In nephrogenic diabetes insipidus, the kidneys produce a large volume of dilute urine because they fail to respond to antidiuretic hormone and are unable to concentrate urine.
Both diabetes insipidus and the better-known type of diabetes, diabetes mellitus, result in the excretion of large volumes of urine. Otherwise, the two types of diabetes are very different.
Two types of diabetes insipidus exist. In nephrogenic diabetes insipidus, the kidneys do not respond to antidiuretic hormone (vasopressin), so they continue to excrete a large amount of dilute urine. In the other, more common, type (central diabetes insipidus), the pituitary gland fails to secrete antidiuretic hormone (see see Central Diabetes Insipidus).
Normally, the kidneys adjust the concentration and amount of urine according to the body's needs. The kidneys make this adjustment in response to the level of antidiuretic hormone in the blood. Antidiuretic hormone, which is secreted by the pituitary gland, signals the kidneys to conserve water and concentrate the urine. In nephrogenic diabetes insipidus, the kidneys fail to respond to the signal.
Nephrogenic diabetes insipidus may be
In the hereditary form, the gene that typically causes the disorder is recessive and carried on the X chromosome, one of the two sex chromosomes, so usually only males develop symptoms. However, females who carry the gene can transmit the disease to their sons. Rarely, another abnormal gene can cause nephrogenic insipidus in both males and females.
In the acquired form, nephrogenic diabetes insipidus may be caused by certain drugs that block the action of antidiuretic hormone, such as lithium. Also, high levels of calcium or low levels of potassium in the blood partially block the action of antidiuretic hormone. Nephrogenic diabetes insipidus can also occur if the kidney is affected by disorders such as polycystic kidney disease, sickle cell anemia, medullary sponge kidney, infections (pyelonephritis) that are severe, amyloidosis, Sjögren syndrome, and certain cancers (for example sarcoma, or myeloma).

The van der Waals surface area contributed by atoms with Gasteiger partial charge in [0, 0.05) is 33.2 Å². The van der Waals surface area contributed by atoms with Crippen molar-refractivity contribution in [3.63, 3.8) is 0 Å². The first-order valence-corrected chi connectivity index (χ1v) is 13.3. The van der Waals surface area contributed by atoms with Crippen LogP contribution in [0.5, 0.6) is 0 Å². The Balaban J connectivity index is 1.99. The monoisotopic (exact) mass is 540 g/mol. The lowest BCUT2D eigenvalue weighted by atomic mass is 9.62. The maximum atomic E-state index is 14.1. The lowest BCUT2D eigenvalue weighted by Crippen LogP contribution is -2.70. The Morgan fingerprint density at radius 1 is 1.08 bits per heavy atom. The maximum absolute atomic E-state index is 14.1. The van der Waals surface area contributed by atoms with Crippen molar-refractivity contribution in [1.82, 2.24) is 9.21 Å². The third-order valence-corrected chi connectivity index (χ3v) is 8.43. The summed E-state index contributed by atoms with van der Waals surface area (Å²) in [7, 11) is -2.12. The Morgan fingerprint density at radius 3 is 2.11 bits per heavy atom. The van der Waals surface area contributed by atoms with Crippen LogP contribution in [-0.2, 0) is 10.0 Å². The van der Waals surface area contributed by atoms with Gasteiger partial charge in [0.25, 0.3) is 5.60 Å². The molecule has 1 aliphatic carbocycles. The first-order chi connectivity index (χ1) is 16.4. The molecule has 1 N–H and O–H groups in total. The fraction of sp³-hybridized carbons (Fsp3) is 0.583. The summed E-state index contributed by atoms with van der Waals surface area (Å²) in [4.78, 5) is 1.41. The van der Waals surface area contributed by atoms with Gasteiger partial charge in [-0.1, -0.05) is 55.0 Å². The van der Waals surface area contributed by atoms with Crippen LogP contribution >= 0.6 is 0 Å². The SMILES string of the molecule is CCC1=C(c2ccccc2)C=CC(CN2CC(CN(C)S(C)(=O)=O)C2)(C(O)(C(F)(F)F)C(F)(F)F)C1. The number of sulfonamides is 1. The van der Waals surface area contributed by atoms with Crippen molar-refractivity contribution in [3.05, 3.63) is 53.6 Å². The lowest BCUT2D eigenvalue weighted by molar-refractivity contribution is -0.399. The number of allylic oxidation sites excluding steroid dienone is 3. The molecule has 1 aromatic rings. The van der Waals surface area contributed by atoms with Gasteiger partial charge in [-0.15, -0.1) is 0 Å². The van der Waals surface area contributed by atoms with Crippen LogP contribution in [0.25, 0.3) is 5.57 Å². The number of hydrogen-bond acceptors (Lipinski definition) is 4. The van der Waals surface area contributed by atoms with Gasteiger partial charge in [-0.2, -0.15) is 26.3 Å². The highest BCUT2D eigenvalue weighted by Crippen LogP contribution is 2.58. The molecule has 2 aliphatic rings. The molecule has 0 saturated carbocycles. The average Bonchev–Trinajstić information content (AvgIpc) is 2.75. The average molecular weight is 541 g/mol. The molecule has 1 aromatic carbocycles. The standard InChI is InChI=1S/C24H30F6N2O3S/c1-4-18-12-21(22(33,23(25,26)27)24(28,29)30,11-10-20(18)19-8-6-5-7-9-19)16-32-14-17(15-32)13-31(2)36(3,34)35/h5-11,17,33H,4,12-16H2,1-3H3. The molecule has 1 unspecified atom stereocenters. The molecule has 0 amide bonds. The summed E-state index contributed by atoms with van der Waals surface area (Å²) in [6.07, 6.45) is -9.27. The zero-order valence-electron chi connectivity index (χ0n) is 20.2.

Symptoms and Diagnosis
The symptoms of nephrogenic diabetes insipidus are excessive thirst (polydipsia) and the excretion of large volumes of dilute urine (polyuria). People may pass from 1 to 6 gallons (3 to 20 liters) of urine per day. When nephrogenic diabetes insipidus is hereditary, symptoms usually start soon after birth. Because infants cannot communicate thirst, they may become very dehydrated. They may develop a fever accompanied by vomiting and seizures.
If hereditary nephrogenic diabetes insipidus is not quickly diagnosed and treated, the brain may be damaged, leaving the infant with permanent intellectual disability. Frequent episodes of dehydration can also slow physical development. With treatment, however, an infant who has this disorder is likely to develop normally.
Older people with dementia are also more likely to develop dehydration because they too may be unable to communicate thirst.
Laboratory tests reveal high sodium levels in the blood and very dilute urine. A doctor may use a water deprivation test to help make the diagnosis (see see Symptoms and Diagnosis).
Prognosis and Treatment
The prognosis is good if nephrogenic diabetes insipidus is diagnosed before the person suffers severe episodes of dehydration. In cases in which the disorder is not inherited, correction of the underlying abnormality usually helps kidney function return to normal.
To prevent dehydration, people with nephrogenic diabetes insipidus must drink adequate amounts of water as soon as they feel thirsty. Infants, young children, and very sick older people must be given water often. People who drink enough water are not likely to become dehydrated, but several hours without water can lead to serious dehydration. A diet low in salt and protein may help. Nonsteroidal anti-inflammatory drugs (NSAIDs) and thiazide diuretics are sometimes used to treat this disorder. NSAIDs and thiazide diuretics act by different mechanisms to increase the amounts of sodium and water that are reabsorbed by the kidney. These changes decrease the volume of urine.
Last full review/revision July 2013 by James I. McMillan, MD